Bloated Web Pages

Have you noticed there are some web­sites on your phone brows­er that are real­ly slow? The brows­er may strug­gle to scroll, becom­ing all jerky. I’ve noticed web­sites on my old iPad2 caus­ing the brows­er to crash. Even though that iPad is very old by todays tech stan­dards, I used to be able to browse the web ok on very old PC hard­ware when I first got an inter­net con­nec­tion over dial up, though now every­thing is very slow.

The oth­er day my part­ner was brows­ing the web on her two year old Chrome­book, it strug­gled to run a num­ber of sites as they loaded ads, gifs, videos and tons of JavaScript to do absolute­ly noth­ing of val­ue.

Every day I am frus­trat­ed at my phone as it chugs along try­ing to dis­play a blog post. The post is there behind a sea of JavaScript and auto-play­ing videos.

This all sounds a bit first world prob­lems, but it’s far, far worse for those in devel­op­ing nations. Do you know how bad satel­lite Inter­net is com­pared to what most of us have here in the west? It is awful.

The Web I Want by Chris James.

It’s not a new phe­nom­e­non, as the amount of extra assets that are being added to web­pages. I once read that most web pages now are larg­er in file size than the orig­i­nal Doom game. Its not just larg­er images (almost every arti­cle has a large pho­to­graph in its head­er, the hero image). There are web fonts to down­load, which cause the page text to flick­er or be blank until the font can ren­der the text.

The biggest cul­prit how­ev­er is the addi­tion­al Javascript, par­tic­u­lar javascript track­ers. This has become a big issue, not just with GDPR which is tech­ni­cal­ly what a fair few of the cook­ies that you as a site vis­i­tor are asked to con­sent to (for the record, I’m, cur­rent­ly only using the WordPress.com stats track­er here as of the post date). It’s also used to push a lot of ad block­ing and track­ing block­ing tools, some of which are now being baked into the lat­est browsers.

For me, this is some­thing I’m think­ing about a lot more, as a new project I will be start­ing is for web users based in low band­width coun­tries, and the require­ment is that it needs to work with­out cost­ing site vis­i­tors huge data usage bills.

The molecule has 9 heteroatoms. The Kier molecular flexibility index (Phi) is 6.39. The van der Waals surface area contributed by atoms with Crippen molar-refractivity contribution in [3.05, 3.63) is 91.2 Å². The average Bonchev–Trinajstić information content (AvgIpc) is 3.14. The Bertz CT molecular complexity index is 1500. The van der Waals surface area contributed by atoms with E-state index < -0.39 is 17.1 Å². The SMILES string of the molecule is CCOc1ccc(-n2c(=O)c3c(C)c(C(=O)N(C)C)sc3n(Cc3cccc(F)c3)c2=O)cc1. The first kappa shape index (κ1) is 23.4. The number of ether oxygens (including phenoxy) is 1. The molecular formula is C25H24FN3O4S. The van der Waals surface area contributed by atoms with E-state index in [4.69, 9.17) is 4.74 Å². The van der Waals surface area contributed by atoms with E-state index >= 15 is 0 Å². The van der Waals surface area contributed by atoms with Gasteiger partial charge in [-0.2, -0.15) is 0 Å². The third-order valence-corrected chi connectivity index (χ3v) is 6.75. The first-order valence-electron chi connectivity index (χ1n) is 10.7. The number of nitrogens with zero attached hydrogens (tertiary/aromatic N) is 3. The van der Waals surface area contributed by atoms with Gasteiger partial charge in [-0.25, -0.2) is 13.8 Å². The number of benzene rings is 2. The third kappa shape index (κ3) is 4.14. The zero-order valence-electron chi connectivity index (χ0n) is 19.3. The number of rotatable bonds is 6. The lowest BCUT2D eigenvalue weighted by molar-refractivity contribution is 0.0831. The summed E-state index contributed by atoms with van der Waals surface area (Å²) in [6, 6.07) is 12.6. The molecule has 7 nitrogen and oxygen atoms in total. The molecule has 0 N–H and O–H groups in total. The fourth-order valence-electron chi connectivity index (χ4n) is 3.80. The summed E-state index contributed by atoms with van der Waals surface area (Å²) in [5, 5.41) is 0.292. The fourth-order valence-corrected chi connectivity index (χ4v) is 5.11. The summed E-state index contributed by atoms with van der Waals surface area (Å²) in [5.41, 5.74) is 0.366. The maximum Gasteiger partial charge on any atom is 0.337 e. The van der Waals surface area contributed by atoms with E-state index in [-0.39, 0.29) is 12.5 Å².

Its not just sav­ing band­width though, hav­ing a fast web­site will also improve search rank­ing in Google and oth­er search engines, and web devel­op­ers are encour­aged to test their sites with Google Page­speed. That said, some of the tech­niques (adding styles inline for crit­i­cal con­tent) do go against web devel­op­ment best prac­tices from talk­ing to oth­er web devel­op­er friends.

One way is to com­plete­ly strip back on every­thing. This is the approach used by USA Today for it’s EU edi­tion, to be com­plaint with GDPR. This cer­tain­ly makes the site very fast, and is what I cur­rent­ly use to read up on news when need­ing a US based view­point. It does mean though on miss­ing out on cer­tain site fea­tures, such as cur­rent­ly the live stream fea­ture does not work.

For the less extreme, there are some stan­dard tech­niques, min­imis­ing CSS and Javascript resources, opti­mis­ing images and mak­ing the web­site utilise brows­er caching. All good web con­tent man­age­ment sys­tems will either have these fea­tures built in or avail­able as a plu­g­in. Theres also a case of ask­ing if an extra asset is need­ed. I’ve seen a lot of web sites now move away from web fonts, and using the sys­tem font as a default. Elim­i­nat­ing track­ing if its not real­ly need­ed can also go a long way. It may also save you some GDPR headaches lat­er on.

I’m cur­rent­ly research­ing dif­fer­ent tech­niques and best prac­tices in this space, which I will add as more resources in a future post.

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